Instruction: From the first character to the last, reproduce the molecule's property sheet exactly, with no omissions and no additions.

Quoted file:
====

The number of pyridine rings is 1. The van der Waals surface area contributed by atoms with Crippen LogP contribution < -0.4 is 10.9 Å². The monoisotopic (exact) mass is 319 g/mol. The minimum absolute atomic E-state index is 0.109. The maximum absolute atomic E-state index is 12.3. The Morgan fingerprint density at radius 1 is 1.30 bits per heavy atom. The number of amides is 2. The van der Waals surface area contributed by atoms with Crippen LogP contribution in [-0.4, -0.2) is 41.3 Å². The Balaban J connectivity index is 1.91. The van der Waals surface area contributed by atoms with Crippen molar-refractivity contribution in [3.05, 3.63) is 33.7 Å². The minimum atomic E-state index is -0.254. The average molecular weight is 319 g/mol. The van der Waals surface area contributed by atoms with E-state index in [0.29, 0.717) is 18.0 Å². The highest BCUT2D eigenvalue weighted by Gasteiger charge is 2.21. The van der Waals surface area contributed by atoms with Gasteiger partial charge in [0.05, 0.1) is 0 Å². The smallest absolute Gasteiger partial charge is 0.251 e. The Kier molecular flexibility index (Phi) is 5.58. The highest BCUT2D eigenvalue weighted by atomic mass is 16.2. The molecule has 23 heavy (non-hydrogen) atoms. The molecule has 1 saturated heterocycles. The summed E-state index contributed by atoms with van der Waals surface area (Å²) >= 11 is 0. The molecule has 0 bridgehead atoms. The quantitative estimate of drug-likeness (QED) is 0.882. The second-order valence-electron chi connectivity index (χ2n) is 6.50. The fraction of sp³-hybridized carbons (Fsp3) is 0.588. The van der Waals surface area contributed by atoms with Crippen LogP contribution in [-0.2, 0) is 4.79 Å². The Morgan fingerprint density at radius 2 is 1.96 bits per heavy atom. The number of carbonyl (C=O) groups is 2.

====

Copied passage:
The number of pyridine rings is 1. The van der Waals surface area contributed by atoms with Crippen LogP contribution < -0.4 is 10.9 Å². The monoisotopic (exact) mass is 319 g/mol. The minimum absolute atomic E-state index is 0.109. The maximum absolute atomic E-state index is 12.3. The Morgan fingerprint density at radius 1 is 1.30 bits per heavy atom. The number of amides is 2. The van der Waals surface area contributed by atoms with Crippen LogP contribution in [-0.4, -0.2) is 41.3 Å². The Balaban J connectivity index is 1.91. The van der Waals surface area contributed by atoms with Crippen molar-refractivity contribution in [3.05, 3.63) is 33.7 Å². The minimum atomic E-state index is -0.254. The average molecular weight is 319 g/mol. The van der Waals surface area contributed by atoms with E-state index in [0.29, 0.717) is 18.0 Å². The highest BCUT2D eigenvalue weighted by Gasteiger charge is 2.21. The van der Waals surface area contributed by atoms with Gasteiger partial charge in [0.05, 0.1) is 0 Å². The smallest absolute Gasteiger partial charge is 0.251 e. The Kier molecular flexibility index (Phi) is 5.58. The highest BCUT2D eigenvalue weighted by atomic mass is 16.2. The molecule has 23 heavy (non-hydrogen) atoms. The molecule has 1 saturated heterocycles. The summed E-state index contributed by atoms with van der Waals surface area (Å²) >= 11 is 0. The molecule has 0 bridgehead atoms. The quantitative estimate of drug-likeness (QED) is 0.882. The second-order valence-electron chi connectivity index (χ2n) is 6.50. The fraction of sp³-hybridized carbons (Fsp3) is 0.588. The van der Waals surface area contributed by atoms with Crippen LogP contribution in [-0.2, 0) is 4.79 Å². The Morgan fingerprint density at radius 2 is 1.96 bits per heavy atom. The number of carbonyl (C=O) groups is 2.